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Bigotgate front pages Gordon Brown

Today's
front pages are every bit the disaster for Gordon Brown and Labour that
you would expect the day after he was found to have described a
65-year-old Labour-voting widow as "bigoted".

And this morning
it seems appropriate to reflect briefly on a speech Gordon Brown made
just seven weeks ago – about the choice facing the country at the
general election. As the Scotsman reported on 11th March:

"In
a major speech in the City, the Prime Minister set out a clear message
that the election would centre on his personal character, integrity and
ability to steer the UK through the "stormy waters of the economic
crisis".

"In an election set to be dominated by the
first television debates of the major party leaders, Mr Brown hopes
that his experience and actions will win the day against the untested
David Cameron."

Brown's record on the economy
will come under scrutiny from David Cameron at tonight's leader's
debate, and we'll be covering that on ConHome later in the day. But for
now, if Brown wants to be judged on his personal character, integrity
and actions as unwittingly put on public display yesterday, I can do
little but conclude that he is doomed.

The Prime Minister said himself in that speech in March:

"It
is for other people to judge but I believe that character is not about
telling people what they want to hear but about telling them what they
need to know… For better or for worse, with me what you see is what
you get."

And therein lies the problem for Brown. His unguarded outburst about Mrs Duffy demonstrated that what you see is most certainly not what you get.

I blogged yesterday afternoon
that the significance of the incident was that it put on public display
his duplicity, his tendency to blame others when things go wrong and
the contempt which he evidently has for millions of voters.

Trevor Kavanagh in The Sun
this morning agrees that the veneer came down and the Prime Minister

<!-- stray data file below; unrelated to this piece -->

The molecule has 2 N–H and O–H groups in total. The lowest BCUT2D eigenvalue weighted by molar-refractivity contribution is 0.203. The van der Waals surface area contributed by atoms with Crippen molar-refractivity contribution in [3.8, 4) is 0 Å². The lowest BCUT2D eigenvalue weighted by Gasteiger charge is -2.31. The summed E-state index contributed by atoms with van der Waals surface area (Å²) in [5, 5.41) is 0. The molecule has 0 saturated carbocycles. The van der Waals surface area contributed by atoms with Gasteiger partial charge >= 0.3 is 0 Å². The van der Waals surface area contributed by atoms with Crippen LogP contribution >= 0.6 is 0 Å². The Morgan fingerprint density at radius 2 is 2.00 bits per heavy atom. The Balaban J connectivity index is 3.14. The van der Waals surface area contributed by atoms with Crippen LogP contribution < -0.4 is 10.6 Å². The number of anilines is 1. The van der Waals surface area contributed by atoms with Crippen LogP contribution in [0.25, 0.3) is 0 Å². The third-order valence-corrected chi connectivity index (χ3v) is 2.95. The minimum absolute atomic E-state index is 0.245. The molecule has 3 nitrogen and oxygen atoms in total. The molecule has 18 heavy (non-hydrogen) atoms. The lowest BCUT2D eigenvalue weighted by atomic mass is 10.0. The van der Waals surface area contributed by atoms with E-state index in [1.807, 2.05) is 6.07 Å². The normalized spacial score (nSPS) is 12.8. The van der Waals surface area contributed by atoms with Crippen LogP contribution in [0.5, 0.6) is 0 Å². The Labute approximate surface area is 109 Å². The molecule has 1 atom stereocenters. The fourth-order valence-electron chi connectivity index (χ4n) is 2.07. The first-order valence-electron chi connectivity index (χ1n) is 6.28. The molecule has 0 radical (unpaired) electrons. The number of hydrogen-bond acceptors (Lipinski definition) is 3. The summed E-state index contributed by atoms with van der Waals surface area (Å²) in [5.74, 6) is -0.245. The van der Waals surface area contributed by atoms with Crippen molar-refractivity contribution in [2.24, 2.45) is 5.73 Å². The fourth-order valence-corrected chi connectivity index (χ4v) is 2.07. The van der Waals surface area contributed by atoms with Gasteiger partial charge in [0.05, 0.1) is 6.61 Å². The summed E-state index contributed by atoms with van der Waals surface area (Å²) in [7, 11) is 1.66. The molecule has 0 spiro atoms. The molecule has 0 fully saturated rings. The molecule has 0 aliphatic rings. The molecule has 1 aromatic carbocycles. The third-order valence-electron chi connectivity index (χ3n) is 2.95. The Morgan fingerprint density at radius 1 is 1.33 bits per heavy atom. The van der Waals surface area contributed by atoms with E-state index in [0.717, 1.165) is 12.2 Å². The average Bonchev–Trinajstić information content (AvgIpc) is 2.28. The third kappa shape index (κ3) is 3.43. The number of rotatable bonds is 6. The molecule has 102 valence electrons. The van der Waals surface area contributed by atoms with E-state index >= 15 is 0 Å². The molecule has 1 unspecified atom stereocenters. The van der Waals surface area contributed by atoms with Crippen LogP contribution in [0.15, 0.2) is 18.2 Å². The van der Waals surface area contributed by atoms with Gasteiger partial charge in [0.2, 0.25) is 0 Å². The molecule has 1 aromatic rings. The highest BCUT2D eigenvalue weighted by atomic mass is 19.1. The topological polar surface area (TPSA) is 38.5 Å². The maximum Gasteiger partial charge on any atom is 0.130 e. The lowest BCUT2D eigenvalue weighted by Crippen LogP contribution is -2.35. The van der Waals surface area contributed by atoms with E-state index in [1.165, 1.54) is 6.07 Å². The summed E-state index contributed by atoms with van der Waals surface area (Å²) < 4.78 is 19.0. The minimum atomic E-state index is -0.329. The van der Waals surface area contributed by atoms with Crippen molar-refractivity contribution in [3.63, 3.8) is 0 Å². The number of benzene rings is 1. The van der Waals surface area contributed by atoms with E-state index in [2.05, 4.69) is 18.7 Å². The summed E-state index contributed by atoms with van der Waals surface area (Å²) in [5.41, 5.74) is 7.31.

has inadvertently shown his true colours to the wider public:

"This
was the authentic Gordon Brown – thin-skinned, paranoid and perpetually
on the hunt for someone else to blame. This is the Chancellor who made
life hell for Tony Blair and every political friend or foe who stepped
in his path. It is the phone-throwing, pen-stabbing raging bull
disturbingly portrayed in Andrew Rawnsley's prophetic book The End of
the Party."

As Rawnsley himself writes in today's Guardian:

"It
will be rightly taken as evidence of the less attractive dimensions of
his personality. Note that it happens because he stresses over the
trivial and becomes infuriated by anything or anybody that disturbs his
idea of himself as a man in iron control. Mrs Duffy was far from the
most tricky customer ever to confront a politician. In fact, he dealt
with the initial encounter reasonably well. She even said she was going
to vote Labour. Calling it "a disaster" was an over-reaction to a
fairly humdrum moment on the campaign trail. We see also a glimpse of
Brown's tendency to instantly assign fault for a setback to someone
else."

And I can sum up the incident no better than Rawnsley, who concludes:

"Brown's problem is that this episode shows him acting not out of character, but entirely in it."

Jonathan Isaby

67 comments for: If this election is about character, Gordon Brown’s actions yesterday showed that he is doomed

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